Johnny Cochran and a group of successful trial lawyers plan to bring class-action suits against the federal government and some private companies they say profited from slavery. Rep. John Conyers, D-Mich., has already introduced HR 40, titled "Commission to Study Reparation Proposals for African-Americans Act." HR 40 has 48 co-sponsors and a number of them, such as Jim Traficant, D-Mich., and Jerry Nadler, D-N.Y., are white.
Slavery was a gross violation of human rights. Justice would demand that slave owners make compensatory reparation payments to slaves. Since both slaves and slave owners are no longer with us, compensation is beyond our reach.
Absent from the reparations debate is who pays? Don't say the government because the government doesn't have any money that it doesn't first take from some American. So which Americans owe black people what? Reparations advocates don't want that question asked, but let's you and I ask it.
Are the millions of Europeans, Asian and Latin Americans who immigrated to the U.S. in the 20th century responsible for slavery, and should they be forced to cough up reparations money? What about descendants of Northern whites who fought and died in the name of freeing slaves? Should they cough up reparations money for black Americans? What about non-slave-owning Southern whites, who are a majority of Southern whites -- should they be made to pay reparations?
On black people's side of the ledger, thorny issues also arise. Some blacks purchased other blacks as a means to free family members. But other blacks owned slaves for the same reason whites owned slaves -- to work farms or plantations. Are descendants of these blacks eligible and deserving of reparations?
There is no way that Europeans could have captured millions of Africans. They had African and Arab help. Should Conyers haul representatives of Ghana, Ivory Coast, Nigeria and Muslim states before Congress and demand they pay reparations? By the way, is there anyone prepared to make the argument that blacks in America today would be better off if they were in Africa? If blacks wouldn't be better off, then why the reparations?
Reparations advocates make the foolish unchallenged pronouncement that United States became rich on the backs of free black labor. That's utter nonsense. Slavery doesn't have a very good record of producing wealth. Think about it. Slavery was all over the South and outlawed in most of the North. Buying into the reparations nonsense, the antebellum South was rich and the slave-starved North was poor. The truth is just the opposite. In fact, the poorest states and regions of our country were places where slavery flourished: Mississippi, Alabama and Georgia, while the richest states and regions were those where slavery was absent: Pennsylvania, New York and Massachusetts.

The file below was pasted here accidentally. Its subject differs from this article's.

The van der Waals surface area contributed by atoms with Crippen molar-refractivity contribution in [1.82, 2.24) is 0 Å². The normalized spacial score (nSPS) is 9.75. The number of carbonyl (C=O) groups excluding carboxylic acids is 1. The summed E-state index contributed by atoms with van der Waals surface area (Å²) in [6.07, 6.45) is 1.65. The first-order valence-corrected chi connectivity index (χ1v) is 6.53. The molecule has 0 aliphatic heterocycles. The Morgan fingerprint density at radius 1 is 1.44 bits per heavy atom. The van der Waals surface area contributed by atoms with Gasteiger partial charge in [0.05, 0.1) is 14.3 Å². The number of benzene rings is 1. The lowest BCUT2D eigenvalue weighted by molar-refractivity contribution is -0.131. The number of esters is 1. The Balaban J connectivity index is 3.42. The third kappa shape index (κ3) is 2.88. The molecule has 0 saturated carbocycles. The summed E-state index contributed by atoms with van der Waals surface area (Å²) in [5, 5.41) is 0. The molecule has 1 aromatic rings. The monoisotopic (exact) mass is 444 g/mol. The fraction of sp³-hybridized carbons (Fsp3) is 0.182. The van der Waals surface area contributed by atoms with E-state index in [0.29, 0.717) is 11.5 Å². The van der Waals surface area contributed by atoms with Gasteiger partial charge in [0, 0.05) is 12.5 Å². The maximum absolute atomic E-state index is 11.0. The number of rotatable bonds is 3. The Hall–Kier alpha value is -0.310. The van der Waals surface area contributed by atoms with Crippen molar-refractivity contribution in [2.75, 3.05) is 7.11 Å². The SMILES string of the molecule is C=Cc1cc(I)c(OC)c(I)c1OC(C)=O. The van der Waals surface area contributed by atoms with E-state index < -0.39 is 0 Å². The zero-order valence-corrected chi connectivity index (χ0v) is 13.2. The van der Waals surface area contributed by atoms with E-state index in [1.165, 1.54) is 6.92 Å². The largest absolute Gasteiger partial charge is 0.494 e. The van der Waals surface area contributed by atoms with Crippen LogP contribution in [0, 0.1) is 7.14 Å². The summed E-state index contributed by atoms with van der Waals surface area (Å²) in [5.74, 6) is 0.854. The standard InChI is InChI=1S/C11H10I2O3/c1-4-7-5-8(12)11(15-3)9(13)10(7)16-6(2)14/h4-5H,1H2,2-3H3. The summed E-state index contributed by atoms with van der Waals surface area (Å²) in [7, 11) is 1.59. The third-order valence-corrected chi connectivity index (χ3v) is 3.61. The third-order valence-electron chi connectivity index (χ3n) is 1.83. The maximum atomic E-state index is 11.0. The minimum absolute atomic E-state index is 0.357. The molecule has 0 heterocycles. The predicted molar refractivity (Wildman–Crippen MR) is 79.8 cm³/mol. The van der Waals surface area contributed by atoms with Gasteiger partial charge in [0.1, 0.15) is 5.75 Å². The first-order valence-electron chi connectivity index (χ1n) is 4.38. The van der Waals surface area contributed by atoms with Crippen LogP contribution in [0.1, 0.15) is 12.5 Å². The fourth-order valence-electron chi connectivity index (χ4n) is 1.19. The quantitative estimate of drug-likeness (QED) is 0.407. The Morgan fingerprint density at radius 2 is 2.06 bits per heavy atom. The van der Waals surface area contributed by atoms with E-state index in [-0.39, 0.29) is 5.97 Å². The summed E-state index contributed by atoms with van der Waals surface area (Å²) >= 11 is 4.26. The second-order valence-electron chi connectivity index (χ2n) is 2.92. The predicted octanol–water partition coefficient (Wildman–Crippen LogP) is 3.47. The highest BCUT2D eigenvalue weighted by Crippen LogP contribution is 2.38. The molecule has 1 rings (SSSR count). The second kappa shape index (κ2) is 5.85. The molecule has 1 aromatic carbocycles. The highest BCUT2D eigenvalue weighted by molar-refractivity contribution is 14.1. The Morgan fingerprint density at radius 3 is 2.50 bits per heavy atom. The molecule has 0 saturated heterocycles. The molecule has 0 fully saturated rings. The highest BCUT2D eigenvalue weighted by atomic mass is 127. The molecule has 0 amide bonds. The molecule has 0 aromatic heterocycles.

The reparations movement would be little more than an amusing side-show were it not for the damage it can do to blacks. It misallocates time and resources that could be more fruitfully spent elsewhere.
There's a growing black-owned and operated private school movement that addresses the fraudulent education of the public school system. Resources of the reparations movement could be used to add more private schools. High-powered reparations lawyers could use their legal skills to make court challenges of numerous state and local monopolistic regulations that stop people from getting into business, such as taxi licensing laws, cosmetology regulations, and restrictions on jitney and limousine operations.
I'd like to see lawyers bring class action suits against public school systems in cities like Philadelphia, Washington, Detroit and New York for producing fraudulent education -- certifying youngsters as high school graduates when those youngsters can't perform at seventh- and eighth-grade levels.
There's a reparations issue completely ignored: Blacks as well as whites live on land taken, sometimes brutally, from Indians. Do we blacks owe Indians anything?